The greatest England tournament song of all time is without question Three Lions. None of this faux-nostalgic bollocks about World in Motion – that was shite. OK, if you’re going for the so-bad-it’s-good angle, I concede it is brilliant. John Barnes mundanely juggling a ball with a backdrop of dour, grey council flats? Lyrical garbage about love and expressing yourself in a football song? Droning vocals that sound like they’d rather be anywhere but a recording studio? Check all of those.
Maybe that was just the time. They 1980s had been a largely depressing and tragic time for English football. Anyway, I digress slightly; fast forward to 1996. Britpop kicking off; crushing disappointment of Euro ‘92 and USA ‘94 no-shows replaced by bristling energy; I even scored for the under-11s. Mad, crazy times. As with all iconic periods, there is a soundtrack, and nothing beats that slow crescendo chant of ‘Football’s Coming Home’.
Terry Venables brought together a lively, talented bunch of players to whom the public could relate as much as the song. McManaman flying down the wing without a care in the world, Stuart Pearce’s fist-pumping, vein-bursting, shirt-bulging, eardrum-splitting roar, Shearer bullying defences and Gazza’s unquantifiable genius. Wembley – before we realised it was actually a shocking stadium – saw the Netherlands destroyed just a year after most of their side had won the Champions League. Ah, wonderful.
Venables was a likable chap to most people. He earned respect on the continent at Barcelona in the mid-80s, and had a personable character. As a manager he was simple and uncomplicated; in the words of Mike Bassett he played “four four fucking two”, and attacked for all his life was worth. Among his predecessors were some of English football’s most respected and revered coaches, whose legacy he continued in his style.
Pints of Wine, Tuxedos and Five Shits A Day
Over here at the Soapbox, we’re quite adept at time travel, so at this point we’re jumping forward to the present day. While one could easily picture ‘El Tel’ with a loose bow tie slung over his shoulder and a martini in hand as he leaned casually against a grand piano, it would be quite the leap to see him slumped against a sofa with a pint of wine in front of him. Yes, I’m re-treading well-worn ground on this one, but it’s necessary.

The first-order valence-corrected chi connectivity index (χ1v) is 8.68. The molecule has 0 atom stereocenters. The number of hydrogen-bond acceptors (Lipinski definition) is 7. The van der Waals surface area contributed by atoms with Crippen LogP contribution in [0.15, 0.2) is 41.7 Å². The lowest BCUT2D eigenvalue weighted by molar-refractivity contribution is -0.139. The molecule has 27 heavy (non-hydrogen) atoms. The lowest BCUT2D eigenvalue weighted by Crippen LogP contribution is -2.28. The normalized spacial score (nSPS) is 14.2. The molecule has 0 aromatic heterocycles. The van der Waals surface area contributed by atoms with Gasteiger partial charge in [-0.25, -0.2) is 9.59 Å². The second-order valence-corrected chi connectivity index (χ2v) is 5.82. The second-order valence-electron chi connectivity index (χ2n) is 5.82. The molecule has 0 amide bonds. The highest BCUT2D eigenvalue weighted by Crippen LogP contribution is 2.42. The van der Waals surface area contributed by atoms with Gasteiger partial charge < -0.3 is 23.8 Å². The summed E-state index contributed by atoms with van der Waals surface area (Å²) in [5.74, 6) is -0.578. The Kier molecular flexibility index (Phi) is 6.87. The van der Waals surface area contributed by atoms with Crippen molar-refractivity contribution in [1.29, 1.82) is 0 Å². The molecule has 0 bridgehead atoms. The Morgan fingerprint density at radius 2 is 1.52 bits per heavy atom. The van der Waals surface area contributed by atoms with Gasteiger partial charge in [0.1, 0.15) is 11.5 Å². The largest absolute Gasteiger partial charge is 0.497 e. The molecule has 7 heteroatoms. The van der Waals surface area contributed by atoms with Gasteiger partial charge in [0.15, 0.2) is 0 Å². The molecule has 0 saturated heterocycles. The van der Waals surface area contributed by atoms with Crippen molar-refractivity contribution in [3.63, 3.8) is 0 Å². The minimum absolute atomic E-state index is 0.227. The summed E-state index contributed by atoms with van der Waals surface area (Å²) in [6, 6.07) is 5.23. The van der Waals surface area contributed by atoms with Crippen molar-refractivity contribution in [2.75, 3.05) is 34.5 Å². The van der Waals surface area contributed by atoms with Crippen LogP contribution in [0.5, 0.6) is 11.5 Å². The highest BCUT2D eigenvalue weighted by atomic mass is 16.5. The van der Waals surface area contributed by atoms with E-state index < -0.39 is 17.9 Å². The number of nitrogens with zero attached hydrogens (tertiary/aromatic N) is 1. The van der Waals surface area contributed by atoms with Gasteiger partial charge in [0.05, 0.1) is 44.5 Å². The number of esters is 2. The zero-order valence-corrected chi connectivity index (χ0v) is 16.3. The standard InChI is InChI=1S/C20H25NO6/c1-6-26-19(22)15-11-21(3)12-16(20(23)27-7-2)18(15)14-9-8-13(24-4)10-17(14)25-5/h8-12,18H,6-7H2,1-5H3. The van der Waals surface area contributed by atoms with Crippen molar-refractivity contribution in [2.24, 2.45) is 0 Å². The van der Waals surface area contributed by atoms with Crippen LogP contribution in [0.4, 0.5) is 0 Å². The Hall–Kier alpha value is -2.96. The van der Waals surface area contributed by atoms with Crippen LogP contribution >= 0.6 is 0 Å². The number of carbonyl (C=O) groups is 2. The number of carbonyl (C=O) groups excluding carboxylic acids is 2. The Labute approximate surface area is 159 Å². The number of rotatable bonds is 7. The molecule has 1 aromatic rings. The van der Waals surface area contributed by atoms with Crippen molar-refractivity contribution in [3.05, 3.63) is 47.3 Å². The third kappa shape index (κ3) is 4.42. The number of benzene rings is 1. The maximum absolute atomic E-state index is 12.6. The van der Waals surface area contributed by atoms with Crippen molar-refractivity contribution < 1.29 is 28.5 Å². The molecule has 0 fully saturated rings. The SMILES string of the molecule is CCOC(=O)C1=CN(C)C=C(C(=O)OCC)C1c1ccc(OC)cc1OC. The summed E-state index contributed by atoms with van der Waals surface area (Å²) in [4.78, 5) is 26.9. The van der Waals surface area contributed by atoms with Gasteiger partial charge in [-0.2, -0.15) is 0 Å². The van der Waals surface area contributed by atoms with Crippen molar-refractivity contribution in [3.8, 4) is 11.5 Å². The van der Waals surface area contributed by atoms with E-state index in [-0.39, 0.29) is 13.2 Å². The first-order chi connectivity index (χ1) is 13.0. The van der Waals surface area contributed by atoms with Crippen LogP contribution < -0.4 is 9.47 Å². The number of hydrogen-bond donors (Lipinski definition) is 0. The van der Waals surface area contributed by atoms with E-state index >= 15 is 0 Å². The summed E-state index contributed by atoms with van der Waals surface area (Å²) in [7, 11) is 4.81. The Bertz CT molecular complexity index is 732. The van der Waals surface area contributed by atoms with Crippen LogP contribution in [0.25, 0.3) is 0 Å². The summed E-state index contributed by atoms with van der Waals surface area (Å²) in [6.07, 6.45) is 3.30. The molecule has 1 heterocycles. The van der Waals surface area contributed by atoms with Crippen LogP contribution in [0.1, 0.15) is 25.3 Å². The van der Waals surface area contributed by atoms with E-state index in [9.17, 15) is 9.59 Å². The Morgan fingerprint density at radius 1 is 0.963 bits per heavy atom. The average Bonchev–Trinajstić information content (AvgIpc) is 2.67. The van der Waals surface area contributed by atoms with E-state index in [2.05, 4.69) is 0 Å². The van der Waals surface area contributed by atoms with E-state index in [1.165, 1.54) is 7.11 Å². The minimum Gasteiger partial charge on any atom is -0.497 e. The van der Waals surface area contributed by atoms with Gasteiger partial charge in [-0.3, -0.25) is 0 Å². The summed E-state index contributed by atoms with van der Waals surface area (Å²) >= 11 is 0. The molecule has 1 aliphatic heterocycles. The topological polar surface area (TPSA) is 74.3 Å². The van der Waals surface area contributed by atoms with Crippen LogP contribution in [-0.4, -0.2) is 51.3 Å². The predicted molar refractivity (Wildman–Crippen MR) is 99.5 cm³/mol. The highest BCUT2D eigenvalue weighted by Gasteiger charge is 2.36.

Could you see Sam Allardyce in a tuxedo smoothly serenading his audience with classic numbers? Could you see him without a pint of beer, yet alone wine, in his hand? Quite. One reputable football quarterly magazine once wrote an introduction about him imagining him dropping the kids off at the pool five times a day. No seriously, they did.
The image of the former England manager – and his subsequent reputation – could hardly be more different. Everton have of course recently sacked their short-term manager after an eighth-placed finish and a dreary campaign. The reaction was predictably sneering towards one of the less cultured names in management.
Sure, he walked away with a total of ₤9 million for six months’ work. No, he didn’t set the world alight, or anything close to it. But what the hell did people expect? You bring in Big Sam, you get Big Sam. Allegedly the brief was to “avoid relegation”. Whether that was true or not, the fact was they were in a parlous state after Ronald Koeman’s disastrous reign. What they needed in the short term was to stabilise, which they did. Fans can be fickle though, and once they are given their demands of safety, they demand more style too.
It’s right that supporters hold managers accountable, but how about focusing the ire on the decision makers upstairs on this one? If I was offered a multi-million pound contract with a massive payoff for early dismissal, I wouldn’t turn it down. Why should Allardyce?
The Blame Game
Everton’s board and managing directors have a huge amount to answer for having splashed over ₤140 million last summer and left their sponsorship deals far behind their rivals, not to mention the payoff to their outgoing manager. It is genuinely not meant as a sign of disrespect to Allardyce, but he is not a manager who takes a mid-table side and turns them into European contenders. He works with systems, analysis, and science. He does not have the most mercurial personal skills or continental footballing education.
Snobs who have laughed at how incompetent he is, how he is a dinosaur that should be trodden underfoot forever, should wake up. To the modern-day twitterati, success is all about titles. Erm, actually chaps, football is lot more than that. Bolton Wanderers made it into Europe. BOLTON WANDERERS. They even beat Zenit St. Petersburg.
Meagre teams with meagre resources were invariably kept up. In most cases, they were guided to promotion or converted from struggling clubs to promotion contenders. He had to deal with Owen Oyston before there was a well-coordinated fan protest movement for Christ’s sake. While Arsène Wenger rightly receives adulation for his innovative approaches and influence on English football, it is worth remembering that Allardyce was also one of the first managers to introduce sports science and technology to preparation in English football. When playing out in the old NASL, he saw the levels of detail that American sports teams used, and was a keen promoter of such measures on his return.
So next time you want to lazily cling on to the ‘hilarious’ memes or tweets that ridicule his uncouth appearance or manner, or worse still attempt to airbrush his achievements from existence, think again. Not everyone is Jürgen Klopp or Pep Guardiola, and nor is that a bad thing.